• Evaluating practice; and developing an acceptance of accountability
  • Performance manage staff as required by the school policy and use the process to develop the personal and professional effectiveness of the staff
  • To act as a performance management team leader for identified teachers; to ensure the performance management arrangements are effectively discharged by the other team leaders in the department

Notting Hill and Ealing High School in London has a job description for a head of English

It explains, the head of department has responsibility for leading their department in the senior school, in fostering a love of the subject at every level and promoting it within the school. Accountabilities of the role include:

  • Contributing to whole school policy‐making and strategic planning as required by the head
  • Preparing, monitoring and updating annual departmental plans in consultation with colleagues
  • Taking the lead in ensuring that school policies and strategies are embedded in schemes of work and departmental plans

In terms of teaching and learning the job description states, that the role will need to:

  • Promote excellence in teaching and learning to ensure all pupils develop their potential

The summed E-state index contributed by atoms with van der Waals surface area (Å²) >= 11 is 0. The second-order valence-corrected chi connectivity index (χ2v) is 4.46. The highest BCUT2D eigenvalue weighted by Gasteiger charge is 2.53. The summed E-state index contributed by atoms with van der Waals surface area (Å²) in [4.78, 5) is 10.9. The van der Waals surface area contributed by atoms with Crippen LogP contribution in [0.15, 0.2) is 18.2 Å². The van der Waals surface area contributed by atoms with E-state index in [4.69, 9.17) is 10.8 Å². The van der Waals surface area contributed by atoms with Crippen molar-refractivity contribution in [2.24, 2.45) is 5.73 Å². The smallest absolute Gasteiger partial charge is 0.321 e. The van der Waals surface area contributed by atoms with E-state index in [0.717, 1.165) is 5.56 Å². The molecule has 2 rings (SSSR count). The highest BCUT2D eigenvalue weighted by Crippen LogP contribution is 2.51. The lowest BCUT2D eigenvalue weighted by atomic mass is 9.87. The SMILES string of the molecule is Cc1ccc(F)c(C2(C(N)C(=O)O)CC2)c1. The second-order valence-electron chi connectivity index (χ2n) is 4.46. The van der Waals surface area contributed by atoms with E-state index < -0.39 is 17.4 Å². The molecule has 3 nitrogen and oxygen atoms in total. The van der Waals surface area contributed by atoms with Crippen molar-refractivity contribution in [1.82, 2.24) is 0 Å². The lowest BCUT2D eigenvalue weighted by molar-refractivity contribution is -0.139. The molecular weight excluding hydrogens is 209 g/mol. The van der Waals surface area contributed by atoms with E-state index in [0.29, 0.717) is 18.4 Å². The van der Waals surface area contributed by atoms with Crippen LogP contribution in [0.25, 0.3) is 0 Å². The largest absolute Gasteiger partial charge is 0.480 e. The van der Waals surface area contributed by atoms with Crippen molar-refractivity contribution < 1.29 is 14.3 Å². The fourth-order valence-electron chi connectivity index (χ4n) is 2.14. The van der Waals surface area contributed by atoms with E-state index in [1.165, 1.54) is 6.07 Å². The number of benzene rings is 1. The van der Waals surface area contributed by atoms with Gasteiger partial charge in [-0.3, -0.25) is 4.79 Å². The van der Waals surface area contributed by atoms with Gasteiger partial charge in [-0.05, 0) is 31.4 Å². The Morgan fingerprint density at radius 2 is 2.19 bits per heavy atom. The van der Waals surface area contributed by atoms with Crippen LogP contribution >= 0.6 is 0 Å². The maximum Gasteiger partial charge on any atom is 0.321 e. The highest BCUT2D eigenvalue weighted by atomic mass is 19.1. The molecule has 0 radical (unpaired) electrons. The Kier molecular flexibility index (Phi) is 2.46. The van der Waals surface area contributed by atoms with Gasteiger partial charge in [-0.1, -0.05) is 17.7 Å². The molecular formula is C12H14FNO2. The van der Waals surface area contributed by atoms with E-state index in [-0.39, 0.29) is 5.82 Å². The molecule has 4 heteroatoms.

• Exemplify in own practice first class teaching skills and ensure that good practice is shared throughout the department, including good classroom management
  • Ensure that a suitable learning environment is maintained throughout the department and that rewards and sanctions are applied as appropriate

Head of department interview questions

When applying for the head of department position as well as being observed teaching, completing assessment data tasks and how you would provide feedback to colleagues you will be asked a range of interview questions. 

Some of these might include:

  • How will you motivate and inspire all members of staff within your department? (Some who may have another 20 years teaching experience than you?)
  • How does your vision for the department fit within the overall school vision?
  • What do you think are the key areas of improvement/areas of strength within the department?
  • How would you raise concerns about exam malpractice within the department?
  • How would you practically prioritise the aspects of the role? (You may be asked to complete an in-tray exercise).
  • What personally interests you about your subject area? Why do you think pupils at this school should be excited to learn your topic?
  • What do you think the current challenges are within your curriculum?
  • How will you work with other head of departments within the school?
  • What do you think will be the major challenges for the wider teaching profession in the years ahead?

Was this article helpful?

The information contained within this article is not a complete or final statement of the law.
While Edapt has sought to ensure that the information is accurate and up-to-date, it is not responsible and will not be held liable for any inaccuracies and their consequences, including any loss arising from relying on this information. This article may contain information sourced from public sector bodies and licensed under the Open Government Licence. If you are an Edapt subscriber with an employment-related issue, please contact us and we will be able to refer you to one of our caseworkers.